And Finally

Trainspotting

North Korean leader in surprise China trip

Kim: a well trained negotiator

There aren’t many people who have the option of going to China on their own personal train. And the number who can just cruise into Dalian unannounced reduces the ranks to one. Step forward Kim Jong-il, maverick diplomatist, and master of the unexpected.

Last week the Chinese press grappled with a series of questions. Was Kim’s visit an official one, for example? Did China’s leaders even know he was coming? Thus when he first entered the country, the local media was, initially, stonily silent.

Was his journey connected to the sinking of a South Korean naval ship just weeks ago? Or was he visiting more in his capacity as the director of Pyongyang’s production of The Dream of the Red Chamber – which opened in Beijing on May 6? The South Korean government hasn’t said publicly whether Kim’s regime was behind the torpedo that sank the corvette Cheonan (killing 46 sailors).

But most observers think it will eventually come out. That leaves North Korea at real risk of further UN sanctions ­and Kim in need of China’s support in the Security Council (again). China’s leaders would certainly like a little more leverage over their troublesome neighbour. “Pyongyang likes to tell us about a nuclear test half an hour before it happens,” Professor Liu Ming told the South China Morning Post. This time round, President Hu Jintao pressed Kim again to “reinforce strategic cooperation”.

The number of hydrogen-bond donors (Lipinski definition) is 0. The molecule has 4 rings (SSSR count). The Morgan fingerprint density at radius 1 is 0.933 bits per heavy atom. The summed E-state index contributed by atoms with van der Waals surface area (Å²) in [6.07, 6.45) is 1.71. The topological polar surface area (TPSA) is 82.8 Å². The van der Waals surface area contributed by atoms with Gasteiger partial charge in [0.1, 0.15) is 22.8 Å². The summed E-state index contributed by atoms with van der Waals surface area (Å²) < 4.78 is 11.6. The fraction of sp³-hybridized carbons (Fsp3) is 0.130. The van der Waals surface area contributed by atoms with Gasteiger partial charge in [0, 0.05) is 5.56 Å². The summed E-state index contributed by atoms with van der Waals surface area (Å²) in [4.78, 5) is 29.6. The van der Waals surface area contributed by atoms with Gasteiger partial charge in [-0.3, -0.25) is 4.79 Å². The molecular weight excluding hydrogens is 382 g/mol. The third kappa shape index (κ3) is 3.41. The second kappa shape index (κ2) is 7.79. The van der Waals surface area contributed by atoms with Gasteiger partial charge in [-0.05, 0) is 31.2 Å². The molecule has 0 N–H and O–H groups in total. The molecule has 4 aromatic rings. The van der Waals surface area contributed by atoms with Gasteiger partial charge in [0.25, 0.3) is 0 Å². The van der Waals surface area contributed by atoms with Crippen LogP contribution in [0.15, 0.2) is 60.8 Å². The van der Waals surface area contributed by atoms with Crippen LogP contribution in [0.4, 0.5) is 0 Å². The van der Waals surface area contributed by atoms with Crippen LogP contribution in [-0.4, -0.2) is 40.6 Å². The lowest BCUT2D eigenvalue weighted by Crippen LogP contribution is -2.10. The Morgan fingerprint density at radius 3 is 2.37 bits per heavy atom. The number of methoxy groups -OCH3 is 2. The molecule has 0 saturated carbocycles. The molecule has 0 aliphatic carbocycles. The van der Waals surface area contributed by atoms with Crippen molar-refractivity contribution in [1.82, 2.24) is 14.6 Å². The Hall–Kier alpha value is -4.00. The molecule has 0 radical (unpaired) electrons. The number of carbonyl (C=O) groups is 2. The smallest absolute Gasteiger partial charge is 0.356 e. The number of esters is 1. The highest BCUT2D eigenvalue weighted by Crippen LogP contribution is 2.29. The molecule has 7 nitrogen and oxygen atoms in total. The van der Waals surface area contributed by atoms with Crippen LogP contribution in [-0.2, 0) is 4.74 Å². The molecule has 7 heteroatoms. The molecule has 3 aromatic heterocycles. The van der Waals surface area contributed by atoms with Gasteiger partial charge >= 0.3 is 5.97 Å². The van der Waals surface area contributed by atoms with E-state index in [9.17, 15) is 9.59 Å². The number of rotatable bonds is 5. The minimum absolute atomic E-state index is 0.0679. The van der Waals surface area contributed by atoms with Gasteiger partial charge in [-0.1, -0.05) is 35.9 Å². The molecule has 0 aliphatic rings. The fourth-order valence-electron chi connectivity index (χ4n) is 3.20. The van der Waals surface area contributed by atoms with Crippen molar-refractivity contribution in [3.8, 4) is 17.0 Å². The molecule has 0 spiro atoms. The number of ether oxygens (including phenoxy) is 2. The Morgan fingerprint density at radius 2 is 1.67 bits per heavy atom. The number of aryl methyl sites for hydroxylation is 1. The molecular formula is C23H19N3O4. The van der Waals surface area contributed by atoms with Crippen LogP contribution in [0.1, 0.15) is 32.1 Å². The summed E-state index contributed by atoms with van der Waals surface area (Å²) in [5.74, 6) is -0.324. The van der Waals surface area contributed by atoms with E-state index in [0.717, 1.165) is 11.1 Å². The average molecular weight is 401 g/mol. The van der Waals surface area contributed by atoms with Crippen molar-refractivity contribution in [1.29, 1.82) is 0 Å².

“Beijing probably has asked for information on the [torpedo] incident, but Kim probably didn’t give Chinese officials anything they want to know”, explained Liu, an expert in Korean affairs. “North Korea never really tells us what’s going on over their side.”

It fell to Premier Wen Jiabao to persuade Kim to do more to adopt another key Chinese goal: the transformation of the moribund North Korean economy. Kim’s Stalinist policies have decimated agriculture and industry alike, and left the country dependent on Chinese aid. Beijing does not want to foot the bill indefinitely, and Wen hoped that a tour of the Dalian Special Economic Zone would demonstrate the benefits that ‘reform and opening’ had brought to China.

Did Kim pay any attention? His ham-fisted currency reforms last year were disastrous for the North Korean economy, and there have been reports of dissent among his normally compliant subjects. That has stoked Beijing’s fears that more refugees could soon be crossing the border.

In the meantime, efforts continue to bring Kim to heel. “He is probably the only world leader who can make Beijing look powerless,” observed the Financial Times.

Perhaps it’s time to tear up those train tracks…


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